Hollywood B.O.: Who Has the Best Legs?
Weekend reports are in, and with no movies opening superwide, this weekend's top 5 is a slightly rejiggered version of last weekend's top 5. Instead of 1) Harry Potter, 2) Tangled, 3) Megamind, 4) Burlesque, 5) Unstoppable, it's 1) Tangled, 2) Harry Potter, 3) Burlesque, 4) Unstoppable, 5) Love and Other Drugs. (“Megamind” dropped 238 theaters in the interim.)
So it's a good weekend to talk about legs. As in movies with legs. As in movies that last. We're in the 12th month of the year: Which movies lasted?
My methodology is simple. I take the total box-office take of a film and divide it by its opening weekend. The movies with the best legs tend to make four to five times their opening-weekend haul; the worst can't even duplicate their opening weekend.
I've discounted films that open on Wednesdays (“Twilight: Eclipse”), since their opening weekend is weaker, making their legs look better, as well as movies that opened in limited release and then went wide (“Hereafter”). A film's opening release should be within spitting range of its widest release.
I eliminated “The Girl Who Played with Fire,” for example. In terms of legs, it's got 'em, grossing more than eight times its opening-weekend box office of $904,000. But its widest release (185 theaters) is almost twice its opening release (108 theaters) and that's not spitting range. (Discussion for another time: only 185 theaters? Isn't Music Box Films being cautious with a movie based on one of the most talked-about books of the 21st century? Or is it not their choice?)
So, given those parameters, here are the movies with the best legs of 2010:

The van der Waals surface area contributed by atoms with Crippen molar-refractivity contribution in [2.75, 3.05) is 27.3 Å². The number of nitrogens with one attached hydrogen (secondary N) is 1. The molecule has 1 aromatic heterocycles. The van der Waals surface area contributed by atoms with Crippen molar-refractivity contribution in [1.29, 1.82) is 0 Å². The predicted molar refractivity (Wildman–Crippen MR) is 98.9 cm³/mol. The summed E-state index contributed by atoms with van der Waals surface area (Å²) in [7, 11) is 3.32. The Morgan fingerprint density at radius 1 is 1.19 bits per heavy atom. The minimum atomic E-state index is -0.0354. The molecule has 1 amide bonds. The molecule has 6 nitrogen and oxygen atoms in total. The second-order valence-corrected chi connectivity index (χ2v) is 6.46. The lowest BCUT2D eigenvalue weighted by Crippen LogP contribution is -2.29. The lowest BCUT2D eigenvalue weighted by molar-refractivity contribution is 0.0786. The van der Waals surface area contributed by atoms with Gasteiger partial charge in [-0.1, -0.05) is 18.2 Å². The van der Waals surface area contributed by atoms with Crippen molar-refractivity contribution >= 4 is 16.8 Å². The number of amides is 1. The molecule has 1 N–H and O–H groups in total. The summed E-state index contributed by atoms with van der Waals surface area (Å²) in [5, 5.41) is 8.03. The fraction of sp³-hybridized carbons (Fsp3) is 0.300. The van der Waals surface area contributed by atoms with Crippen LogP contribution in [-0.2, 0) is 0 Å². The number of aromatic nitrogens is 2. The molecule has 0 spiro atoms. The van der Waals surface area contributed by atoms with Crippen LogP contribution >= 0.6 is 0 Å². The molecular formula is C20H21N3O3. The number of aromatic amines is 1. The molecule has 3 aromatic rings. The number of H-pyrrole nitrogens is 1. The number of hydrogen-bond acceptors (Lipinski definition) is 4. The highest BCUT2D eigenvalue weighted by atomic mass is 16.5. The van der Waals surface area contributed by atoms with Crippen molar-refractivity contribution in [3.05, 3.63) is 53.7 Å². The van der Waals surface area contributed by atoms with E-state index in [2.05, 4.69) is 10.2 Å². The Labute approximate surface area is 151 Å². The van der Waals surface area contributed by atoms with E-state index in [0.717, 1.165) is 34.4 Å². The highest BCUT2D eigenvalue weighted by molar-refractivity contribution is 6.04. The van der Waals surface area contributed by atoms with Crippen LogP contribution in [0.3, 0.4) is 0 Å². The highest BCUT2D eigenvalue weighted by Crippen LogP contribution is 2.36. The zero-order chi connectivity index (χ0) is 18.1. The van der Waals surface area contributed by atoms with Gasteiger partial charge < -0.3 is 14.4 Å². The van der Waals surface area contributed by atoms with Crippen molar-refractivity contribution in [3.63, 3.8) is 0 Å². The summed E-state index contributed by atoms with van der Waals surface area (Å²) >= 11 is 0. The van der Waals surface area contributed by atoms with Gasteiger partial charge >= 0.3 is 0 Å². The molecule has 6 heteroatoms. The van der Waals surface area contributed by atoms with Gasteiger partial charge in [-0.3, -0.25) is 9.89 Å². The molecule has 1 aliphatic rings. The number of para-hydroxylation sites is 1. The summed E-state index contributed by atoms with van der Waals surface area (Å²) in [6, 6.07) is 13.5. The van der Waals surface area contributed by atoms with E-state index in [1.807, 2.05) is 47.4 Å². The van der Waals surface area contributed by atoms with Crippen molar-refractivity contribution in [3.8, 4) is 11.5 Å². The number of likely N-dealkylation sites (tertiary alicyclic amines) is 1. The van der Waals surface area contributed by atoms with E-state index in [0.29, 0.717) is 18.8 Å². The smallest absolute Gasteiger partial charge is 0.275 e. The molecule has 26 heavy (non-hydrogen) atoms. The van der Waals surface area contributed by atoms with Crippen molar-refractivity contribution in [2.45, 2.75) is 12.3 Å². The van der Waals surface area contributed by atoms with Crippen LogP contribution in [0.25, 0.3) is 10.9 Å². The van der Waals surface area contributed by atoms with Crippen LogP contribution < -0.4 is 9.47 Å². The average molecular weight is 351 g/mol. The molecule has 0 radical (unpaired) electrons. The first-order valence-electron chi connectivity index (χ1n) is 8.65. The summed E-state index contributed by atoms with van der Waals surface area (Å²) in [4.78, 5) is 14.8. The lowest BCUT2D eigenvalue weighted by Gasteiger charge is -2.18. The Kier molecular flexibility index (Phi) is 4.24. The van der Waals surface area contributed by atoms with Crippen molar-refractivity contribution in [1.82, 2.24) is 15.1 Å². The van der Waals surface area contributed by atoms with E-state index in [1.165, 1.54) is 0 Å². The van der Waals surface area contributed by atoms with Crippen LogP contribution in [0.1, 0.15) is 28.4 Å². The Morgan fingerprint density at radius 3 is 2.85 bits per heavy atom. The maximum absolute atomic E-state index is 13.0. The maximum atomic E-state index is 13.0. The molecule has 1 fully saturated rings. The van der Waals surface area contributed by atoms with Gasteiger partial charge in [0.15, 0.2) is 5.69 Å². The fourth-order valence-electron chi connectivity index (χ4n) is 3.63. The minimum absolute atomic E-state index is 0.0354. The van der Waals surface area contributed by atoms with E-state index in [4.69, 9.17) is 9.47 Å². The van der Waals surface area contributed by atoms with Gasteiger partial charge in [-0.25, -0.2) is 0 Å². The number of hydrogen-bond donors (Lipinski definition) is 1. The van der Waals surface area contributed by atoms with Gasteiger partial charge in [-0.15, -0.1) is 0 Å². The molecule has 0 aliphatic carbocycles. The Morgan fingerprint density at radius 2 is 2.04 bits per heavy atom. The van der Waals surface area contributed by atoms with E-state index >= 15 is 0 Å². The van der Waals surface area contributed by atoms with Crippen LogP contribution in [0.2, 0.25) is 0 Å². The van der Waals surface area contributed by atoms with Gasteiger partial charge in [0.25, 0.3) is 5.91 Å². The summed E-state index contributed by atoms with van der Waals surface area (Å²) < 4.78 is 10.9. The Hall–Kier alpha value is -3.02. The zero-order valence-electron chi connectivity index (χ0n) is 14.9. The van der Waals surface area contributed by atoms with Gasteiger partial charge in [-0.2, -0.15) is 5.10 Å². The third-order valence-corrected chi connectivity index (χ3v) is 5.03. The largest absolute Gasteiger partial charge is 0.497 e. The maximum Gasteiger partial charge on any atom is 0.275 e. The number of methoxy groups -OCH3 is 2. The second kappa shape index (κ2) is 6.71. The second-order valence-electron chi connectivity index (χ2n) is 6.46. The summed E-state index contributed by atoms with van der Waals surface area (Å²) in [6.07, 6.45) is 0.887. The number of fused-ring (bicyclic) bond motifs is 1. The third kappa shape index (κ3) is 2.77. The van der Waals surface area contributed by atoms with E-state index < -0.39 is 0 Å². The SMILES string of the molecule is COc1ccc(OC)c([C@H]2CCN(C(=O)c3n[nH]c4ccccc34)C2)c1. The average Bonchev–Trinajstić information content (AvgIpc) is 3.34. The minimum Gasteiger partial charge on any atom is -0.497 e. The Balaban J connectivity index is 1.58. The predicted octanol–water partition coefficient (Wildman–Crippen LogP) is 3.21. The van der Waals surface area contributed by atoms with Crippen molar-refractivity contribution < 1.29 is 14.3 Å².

Kind of what we expected. You've got your kids movies (“Dragon,” “Despicable”), movies for older folks who don't rush to movies (“Secretariat,” “Red”), movies for girls (“The Runaways,” “Letters to Juliet”), and the critically acclaimed (“Inception,” “The Social Network”). What you don't have, what you can't have, are sequels. Sequels draw opening weekend. The audience is already there, it doesn't have to be encouraged to get there. (In case you're wondering, the 2010 sequel with the longest legs is, “Toy Story 3,” which opened with $110 million and still grossed 3.76 times that number. It's why it's the no. 1 movie of the year.)
As for the worst legs? I've eliminated November releases since they haven't had a chance to outdistance their opening-weekend take yet. (But I'm watching you, “Skyline.”) Here they are:
Again, kind of expected. Horror movies (“Elm Street,” “Wolfman,” “Daybreakers,” “Exorcism,” “Saw 3D”) tend to decompose quickly. They basically appeal to one demographic and no one else. “Jonah Hex” was a famous bust (and a semi-horror film, now that I think about it), so that's no surprise, either. I almost took “Valentine's Day” and “The Wolfman” off the list because they opened on a four-day weekend, a kind of holiday weekend, but the above numbers are only through its opening Sunday. So they stayed.
But look at that. Five of these movies couldn't even double their opening weekend take. The horror, the horror.
In the end, this is all about word-of-mouth, or attempting to calculate word-of-mouth. The films in the first table just tend to be better than the films in the second table. As measured by the top critics of Rotten Tomatoes, Table A films averaged a 63.5% rating (from “The Social Network” at 100% to “Grown Ups” at 10%), while Table B films averaged a 28.9% rating (from “The Last Exorcism” at 71% to “Jonah Hex” at 7%).
Most of the films I've recommended this year, when asked, tend to be those films that opened in NY and LA and then went limited (“Un Prophete”; “Restrepo”), but I have recommended two from Table A: “Inception” and “Social Network.”
What about you? Which movies have you recommended? Which movies have been recommended to you?